Richmond’s James River Ruffed Grouse Society needed a place for a shooting class.
Cover photo by Darin Strickland
They had just lured instinct-shooting instructor James Rutland from Georgia for two days of classes. Our shooting preserve, Little George Rod and Gun, was more than happy to meet the society’s needs by offering our skeet-shooting platform, farmhouse kitchen and a small field for shooting—BB guns? I was having a little trouble wrapping my brain around the BB-gun request. I just couldn’t see well-traveled grouse hunters putting down their shotguns for a half-day of instructional plinking.
Rutland arrived early to lay out his range: a dozen paper plates on tripods with spray-painted circles and marked centers, buckets of brightly colored balls on the ground and tin targets shaped like game birds in the background. Sure enough, he had Red Ryder BB guns—with rear and front sights removed.
The instructor’s premise for instinct shooting is simple. We all have an innate ability to point dead-on with our index finger. With the sights removed, your gun becomes an extension of your index finger. In his method, the idea is you’ll soon be able to shoot quarters from the sky with a BB gun before moving to the skeet range.
Little George Rod and Gun’s owner Cassel Adamson and I weren’t planning on plinking; we were supposed to sow seeds for our Annual Dove Club season.
“You boys are going to shoot, right?” Rutland insisted, “No” was not a suitable answer. So, we compromised by staying for his introduction and agreeing to meet back with him at the end of the day.
The Saturday class was full of mostly Virginia-based grouse hunters. One attendee, a Drug Enforcement Agency (DEA) agent had heard of Rutland’s techniques through his military and law enforcement classes.
Rutland began his class with the origins of instinct shooting and background information on his mentor, shooting instructor Bobby “Lucky” McDaniels. Before teaching others how to shoot, McDaniels had been a tobacco salesman who needed to get his product in the doors of general stores. His pitch: throw a penny in the air. If he hit the penny with a .22 rifle, the proprietor would pay for the order. If he missed, McDaniels would give the order for free.
Rutland assisted McDaniels for years and became the only endorsed instructor using his method of instinct shooting. Later, the method was incorporated for self-defense, law enforcement and military classes.
A review of the course validates the effectiveness of the methodology: “This training taught soldiers how to be comfortable with the concept of trusting themselves and focusing on the target to effectively engage it. This was evident as soldiers were able to effectively engage a moving aerial target with BB and shotgun rounds,” according to a U.S. Army report.
The Army recommended to “…sustain and increase this training. Our Warfighters will definitely benefit from it.”
Rutland covered the mechanics of instinct shooting with the class. Always with a Red Ryder in hand, he’d swing into the target field, seamlessly hitting his objective. Then he’d toss a quarter into the air and shoot it.
The dove fields needed seeding, so Adamson and I broke away. Later, we heard in the distance the sounds of shotgun blasts; the class had switched guns. The group was leaving when I returned. I asked Chip Hidinger, the event’s coordinator and attendee, if he had shot his quarter. He smiled with a proud father’s grin and showed me an iPhone picture of his 15-year-old daughter with Rutland, holding a quarter.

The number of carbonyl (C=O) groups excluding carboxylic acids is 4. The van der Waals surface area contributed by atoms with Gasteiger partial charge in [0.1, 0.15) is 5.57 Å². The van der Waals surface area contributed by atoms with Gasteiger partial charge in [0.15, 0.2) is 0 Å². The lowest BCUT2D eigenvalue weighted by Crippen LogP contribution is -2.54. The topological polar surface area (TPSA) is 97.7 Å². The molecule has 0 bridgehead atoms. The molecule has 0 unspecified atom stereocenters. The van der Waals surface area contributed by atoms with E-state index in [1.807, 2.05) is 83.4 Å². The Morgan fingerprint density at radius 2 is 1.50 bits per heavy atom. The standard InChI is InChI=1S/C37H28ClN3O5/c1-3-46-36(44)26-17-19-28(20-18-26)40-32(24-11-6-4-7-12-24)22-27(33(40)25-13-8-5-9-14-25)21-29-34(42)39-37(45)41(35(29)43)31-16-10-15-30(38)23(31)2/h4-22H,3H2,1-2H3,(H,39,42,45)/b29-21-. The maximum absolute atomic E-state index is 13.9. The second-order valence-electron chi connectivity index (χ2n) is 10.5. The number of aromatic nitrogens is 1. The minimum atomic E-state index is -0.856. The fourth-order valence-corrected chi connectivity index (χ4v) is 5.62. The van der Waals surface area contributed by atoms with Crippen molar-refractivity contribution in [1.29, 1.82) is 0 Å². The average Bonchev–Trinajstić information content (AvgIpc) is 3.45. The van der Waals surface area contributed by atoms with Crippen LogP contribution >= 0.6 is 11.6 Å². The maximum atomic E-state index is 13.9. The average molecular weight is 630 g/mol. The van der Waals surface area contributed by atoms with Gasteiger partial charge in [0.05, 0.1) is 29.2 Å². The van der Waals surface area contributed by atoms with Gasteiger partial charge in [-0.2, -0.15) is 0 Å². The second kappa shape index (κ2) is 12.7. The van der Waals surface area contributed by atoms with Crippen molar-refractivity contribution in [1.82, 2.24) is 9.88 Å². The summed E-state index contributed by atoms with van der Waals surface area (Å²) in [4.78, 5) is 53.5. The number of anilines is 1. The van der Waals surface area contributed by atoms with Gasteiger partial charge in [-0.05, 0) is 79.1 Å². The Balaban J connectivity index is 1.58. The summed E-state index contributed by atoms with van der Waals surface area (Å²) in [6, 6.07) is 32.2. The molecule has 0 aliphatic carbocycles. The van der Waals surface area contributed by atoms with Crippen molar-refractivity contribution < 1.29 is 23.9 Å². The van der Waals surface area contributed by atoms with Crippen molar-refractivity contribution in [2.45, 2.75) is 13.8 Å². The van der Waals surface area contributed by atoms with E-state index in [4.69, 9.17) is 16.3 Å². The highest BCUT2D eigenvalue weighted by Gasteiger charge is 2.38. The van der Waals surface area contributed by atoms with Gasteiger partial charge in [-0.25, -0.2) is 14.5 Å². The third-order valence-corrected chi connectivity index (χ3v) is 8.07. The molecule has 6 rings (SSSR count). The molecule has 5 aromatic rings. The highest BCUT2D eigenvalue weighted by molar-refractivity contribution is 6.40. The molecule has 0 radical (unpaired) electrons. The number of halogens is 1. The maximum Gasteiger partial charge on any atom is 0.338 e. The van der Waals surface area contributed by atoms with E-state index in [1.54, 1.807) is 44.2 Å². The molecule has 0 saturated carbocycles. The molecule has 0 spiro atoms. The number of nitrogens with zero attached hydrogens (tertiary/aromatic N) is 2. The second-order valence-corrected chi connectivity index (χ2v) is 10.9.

“Erica got it twice,” Hidinger said. Everyone in the group took a quarter from the sky.
The day had become really hot. Adamson and I were ready to give Rutland a pass on our after-hours lesson, but he approached us with the same energy he had at the beginning of the day. In an abridged lesson, Rutland started by throwing a three-inch metal disk for us to shoot, then a two-inch steel washer stuffed with tissue paper. When shot in the center, the tissue separated and parachuted to the ground. Finally, we moved on to quarters and a pair fell for both of us. Still, Rutland wasn’t done.
“We’re now going to shoot BBs out of the sky,” Rutland instructed as he threw a BB in the air and quietly corrected my mount with every toss. Apparently, the velocity of a fired BB is slow enough to follow with your eyes.
“A poor man’s tracer,” Rutland called it. “You’re close, aim at the top of the BB.”
BBs hitting other BBs in mid-air don’t really make a sound, but Rutland’s jubilation on made the hits more than memorable.
Adamson and I took our newfound confidence over to the skeet platform; Adamson rarely missed. Rutland encouraged me to slow my mount down; this is a bad habit I must have picked up in the woodcock thicket.
“You’re getting out on it too fast. Trust yourself, that bird can’t outrun you.” Leaving the skeet platform Rutland said, “You boys can hit just about anything.”
His positive attitude was contagious. I left wishing I had him over my shoulder for my next ruffed grouse flush.
Adamson walked away to call his wife Tucker, saying, “Why don’t you come out tomorrow with the girls? This guy is the real deal.”
The next day, his wife and the two oldest Adamson children joined a new line of plinking grouse hunters. Once on the skeet-shooting platform, 13-year-old Annie was shooting as well as any grouse hunter or Army Ranger who had gone through Rutland’s class.
Hidinger called me later in the week, but I couldn’t talk. I was in line buying a pair of Red Ryders. He laughed and texted me Rutland’s instructions for removing the sights. I suspect I was not the only Virginia grouse hunter who made a Red Ryder purchase that week.
Darin Strickland is a contributor to The Virginia Sportsman. He is the hunting operations manager of Little George Rod and Gun, a debuting shooting preserve in Buckingham Counting, Virginia. He is also a Richmond-based bird dog trainer with an annual Bird Dog Training Camp in North Dakota.